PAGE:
If you've done any reading at all on the subject of baby care, you know that most experts advise against getting baby in the habit of being rocked, nursed, cuddled or otherwise induced into sleep. Break the rule and baby may end up forever demanding whatever crutch you've gotten him hooked on. Well, not forever, but it will feel like forever when you're pacing the floor at 2 a.m. with a 20-pound 10-month-old in your arms.
I understood the concept, and yet I fell into the trap all the same. Before I knew it, I had an 8-month-old who woke up every two hours to nurse and couldn't get back to sleep on his own to save his life. By then I'd had enough and I finally had to face the fact that my son would have to learn to get himself to sleep, which would involve some crying (and some sleeplessness — and heartache — for my husband and me). Although there are a host of different methods out there, my husband and I chose one that involved instituting a "no picking up" policy once we put him down for bed (we did go into his room every 10 to 15 minutes to quiet his crying with a pat on the back, but honestly that just seemed to enrage him). The first night he cried initially for an hour and then for 15 to 20 minutes the two or three times he woke up during the rest of the night. The second night he cried for about 20 minutes when I first put him down and then only for a few minutes when he woke up in the middle of the night. By the third night, he cried for just a few minutes at bedtime and woke up very infrequently the rest of the night. It was torture (on us probably more than on him) for the first two nights, but it worked. Well, sort of. Weeks later, he sleeps like an angel some nights and wakes up crying other nights. Even so, we are finally sleeping for longer than two hours at a time, which is heavenly.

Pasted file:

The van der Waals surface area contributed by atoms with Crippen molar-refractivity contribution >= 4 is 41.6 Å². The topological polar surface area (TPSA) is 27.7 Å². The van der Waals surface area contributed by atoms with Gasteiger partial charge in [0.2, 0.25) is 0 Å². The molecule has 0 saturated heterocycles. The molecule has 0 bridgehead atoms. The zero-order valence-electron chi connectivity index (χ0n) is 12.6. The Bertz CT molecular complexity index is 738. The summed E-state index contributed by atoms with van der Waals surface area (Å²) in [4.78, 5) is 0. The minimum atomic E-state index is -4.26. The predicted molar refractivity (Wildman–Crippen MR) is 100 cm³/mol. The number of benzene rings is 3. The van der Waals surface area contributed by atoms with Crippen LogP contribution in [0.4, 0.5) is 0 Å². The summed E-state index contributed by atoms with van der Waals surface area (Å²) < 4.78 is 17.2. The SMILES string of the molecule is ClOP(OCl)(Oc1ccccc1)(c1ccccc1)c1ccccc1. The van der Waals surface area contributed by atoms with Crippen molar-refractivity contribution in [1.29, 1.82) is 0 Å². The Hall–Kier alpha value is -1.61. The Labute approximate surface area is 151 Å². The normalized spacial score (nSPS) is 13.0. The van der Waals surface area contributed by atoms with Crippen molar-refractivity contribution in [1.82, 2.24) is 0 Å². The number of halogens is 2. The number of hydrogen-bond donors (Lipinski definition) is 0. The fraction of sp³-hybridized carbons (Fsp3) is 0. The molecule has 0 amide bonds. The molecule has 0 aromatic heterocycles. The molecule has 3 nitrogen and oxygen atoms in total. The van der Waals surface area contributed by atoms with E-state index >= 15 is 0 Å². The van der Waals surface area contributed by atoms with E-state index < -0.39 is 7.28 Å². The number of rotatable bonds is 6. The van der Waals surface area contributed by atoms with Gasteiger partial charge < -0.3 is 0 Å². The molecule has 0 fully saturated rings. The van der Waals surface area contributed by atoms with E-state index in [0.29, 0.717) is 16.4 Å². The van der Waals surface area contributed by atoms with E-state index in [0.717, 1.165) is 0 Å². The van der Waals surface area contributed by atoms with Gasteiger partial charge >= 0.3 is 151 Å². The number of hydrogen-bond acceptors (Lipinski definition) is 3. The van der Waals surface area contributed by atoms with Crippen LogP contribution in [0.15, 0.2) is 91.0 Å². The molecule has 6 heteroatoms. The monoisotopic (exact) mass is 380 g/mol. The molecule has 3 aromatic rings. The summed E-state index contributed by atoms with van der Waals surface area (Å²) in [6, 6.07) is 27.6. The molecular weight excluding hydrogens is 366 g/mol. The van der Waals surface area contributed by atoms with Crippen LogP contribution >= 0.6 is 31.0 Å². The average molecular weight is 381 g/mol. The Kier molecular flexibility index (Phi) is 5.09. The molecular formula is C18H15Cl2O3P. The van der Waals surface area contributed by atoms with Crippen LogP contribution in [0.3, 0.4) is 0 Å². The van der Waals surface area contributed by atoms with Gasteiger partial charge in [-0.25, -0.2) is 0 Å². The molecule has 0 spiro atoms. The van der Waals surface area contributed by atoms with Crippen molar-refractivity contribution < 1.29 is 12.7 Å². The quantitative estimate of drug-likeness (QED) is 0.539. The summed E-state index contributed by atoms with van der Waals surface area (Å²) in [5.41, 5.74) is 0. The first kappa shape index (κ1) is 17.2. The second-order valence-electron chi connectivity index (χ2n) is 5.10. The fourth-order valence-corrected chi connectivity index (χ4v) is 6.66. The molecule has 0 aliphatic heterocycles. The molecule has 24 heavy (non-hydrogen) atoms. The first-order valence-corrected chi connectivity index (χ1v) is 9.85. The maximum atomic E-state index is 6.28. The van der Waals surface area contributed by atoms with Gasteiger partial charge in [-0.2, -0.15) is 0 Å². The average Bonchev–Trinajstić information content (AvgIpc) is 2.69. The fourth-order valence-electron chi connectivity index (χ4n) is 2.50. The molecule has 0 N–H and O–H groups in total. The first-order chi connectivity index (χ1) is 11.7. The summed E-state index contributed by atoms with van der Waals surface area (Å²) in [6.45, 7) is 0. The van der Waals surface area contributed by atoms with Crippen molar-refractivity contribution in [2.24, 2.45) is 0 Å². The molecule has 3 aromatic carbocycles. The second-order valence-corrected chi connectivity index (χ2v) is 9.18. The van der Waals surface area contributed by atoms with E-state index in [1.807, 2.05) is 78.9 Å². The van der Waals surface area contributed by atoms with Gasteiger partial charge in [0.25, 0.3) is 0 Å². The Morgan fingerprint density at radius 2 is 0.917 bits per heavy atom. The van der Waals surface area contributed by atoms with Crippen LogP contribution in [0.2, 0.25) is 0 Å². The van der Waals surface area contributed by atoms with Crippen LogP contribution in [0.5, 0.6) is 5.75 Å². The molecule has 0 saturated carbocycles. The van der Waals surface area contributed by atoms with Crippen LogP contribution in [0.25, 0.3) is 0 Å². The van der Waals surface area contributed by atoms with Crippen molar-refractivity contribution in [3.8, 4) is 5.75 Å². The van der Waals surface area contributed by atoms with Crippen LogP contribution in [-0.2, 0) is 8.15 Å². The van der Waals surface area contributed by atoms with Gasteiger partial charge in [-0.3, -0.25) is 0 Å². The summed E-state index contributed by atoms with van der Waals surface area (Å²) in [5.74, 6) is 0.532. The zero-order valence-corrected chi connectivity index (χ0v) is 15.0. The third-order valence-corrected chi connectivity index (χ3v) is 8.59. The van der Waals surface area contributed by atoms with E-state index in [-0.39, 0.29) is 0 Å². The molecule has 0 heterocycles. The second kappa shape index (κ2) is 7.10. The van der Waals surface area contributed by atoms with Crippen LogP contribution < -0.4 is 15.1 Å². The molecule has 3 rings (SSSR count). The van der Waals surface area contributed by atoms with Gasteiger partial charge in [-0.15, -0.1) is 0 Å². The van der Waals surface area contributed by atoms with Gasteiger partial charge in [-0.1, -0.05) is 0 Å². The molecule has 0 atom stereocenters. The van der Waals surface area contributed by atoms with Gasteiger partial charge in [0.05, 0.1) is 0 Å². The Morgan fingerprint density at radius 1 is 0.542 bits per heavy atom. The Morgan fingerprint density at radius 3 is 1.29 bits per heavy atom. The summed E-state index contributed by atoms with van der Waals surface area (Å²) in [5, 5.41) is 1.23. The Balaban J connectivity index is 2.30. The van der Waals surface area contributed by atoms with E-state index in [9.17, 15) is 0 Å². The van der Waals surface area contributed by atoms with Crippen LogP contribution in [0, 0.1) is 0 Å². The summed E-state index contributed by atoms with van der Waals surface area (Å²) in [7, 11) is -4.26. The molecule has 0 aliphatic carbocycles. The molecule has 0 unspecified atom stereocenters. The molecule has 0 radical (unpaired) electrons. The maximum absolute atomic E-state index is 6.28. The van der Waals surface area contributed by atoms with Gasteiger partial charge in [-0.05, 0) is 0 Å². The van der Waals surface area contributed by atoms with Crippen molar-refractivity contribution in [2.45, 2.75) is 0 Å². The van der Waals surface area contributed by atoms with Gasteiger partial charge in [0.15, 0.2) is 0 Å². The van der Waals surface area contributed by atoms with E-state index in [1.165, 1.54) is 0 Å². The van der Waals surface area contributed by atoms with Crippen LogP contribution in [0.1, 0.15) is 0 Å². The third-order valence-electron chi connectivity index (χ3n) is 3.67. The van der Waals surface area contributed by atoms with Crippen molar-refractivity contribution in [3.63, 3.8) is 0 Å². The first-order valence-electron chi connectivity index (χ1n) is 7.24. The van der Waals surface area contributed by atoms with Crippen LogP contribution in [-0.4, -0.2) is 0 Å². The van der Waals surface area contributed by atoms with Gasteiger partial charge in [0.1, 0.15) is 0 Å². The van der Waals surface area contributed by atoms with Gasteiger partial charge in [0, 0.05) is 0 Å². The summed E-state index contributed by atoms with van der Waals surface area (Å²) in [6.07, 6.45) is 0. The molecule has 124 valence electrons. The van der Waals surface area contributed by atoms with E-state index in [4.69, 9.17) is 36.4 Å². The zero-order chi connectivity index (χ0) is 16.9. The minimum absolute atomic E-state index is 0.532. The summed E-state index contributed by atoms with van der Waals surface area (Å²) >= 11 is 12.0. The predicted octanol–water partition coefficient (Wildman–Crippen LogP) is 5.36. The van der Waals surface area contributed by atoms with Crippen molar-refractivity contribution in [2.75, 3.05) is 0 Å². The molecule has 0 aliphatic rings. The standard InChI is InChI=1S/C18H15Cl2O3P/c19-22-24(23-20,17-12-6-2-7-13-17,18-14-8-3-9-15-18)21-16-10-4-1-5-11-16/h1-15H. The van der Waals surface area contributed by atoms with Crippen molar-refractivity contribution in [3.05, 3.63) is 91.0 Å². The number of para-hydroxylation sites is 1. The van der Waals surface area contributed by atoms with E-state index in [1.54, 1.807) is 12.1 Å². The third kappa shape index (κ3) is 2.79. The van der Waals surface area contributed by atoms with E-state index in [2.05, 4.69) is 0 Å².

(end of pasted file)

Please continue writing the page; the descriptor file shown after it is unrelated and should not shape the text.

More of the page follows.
As if getting baby off to sleep soundly isn't hard enough, once he's snoozing away new parents are confronted with a new problem: How to deal with the fear that something horrible will happen to him while he sleeps. For the first two months of my son's life, I spent far too many hours hovering over his cradle, straining to hear him breathe, watching to see his chest rise and fall, or his little fingers twitch — anything to reassure me that he was OK. While it's probably a very natural fear and one that most parents have to some degree, it can be stressful and can keep you awake during those precious minutes you should be catching up on much needed sleep.
Even though I worried, I was comforted by knowing that I wasn't breaking any of the rules for safe sleeping. Having baby sleep on his back, in his crib and without pillows, thick blankets or stuffed animals, at least gave me peace of mind that I was doing what I could to reduce any risk to my baby (as did reminding myself that the risk of something happening to my baby while he sleeps is small to begin with). New moms and dads, keep in mind that there will come a day when these sleeping fears will subside, only to be replaced by other fears. But at least you won't fear the worst, worrying that baby might not wake up from his sound slumber.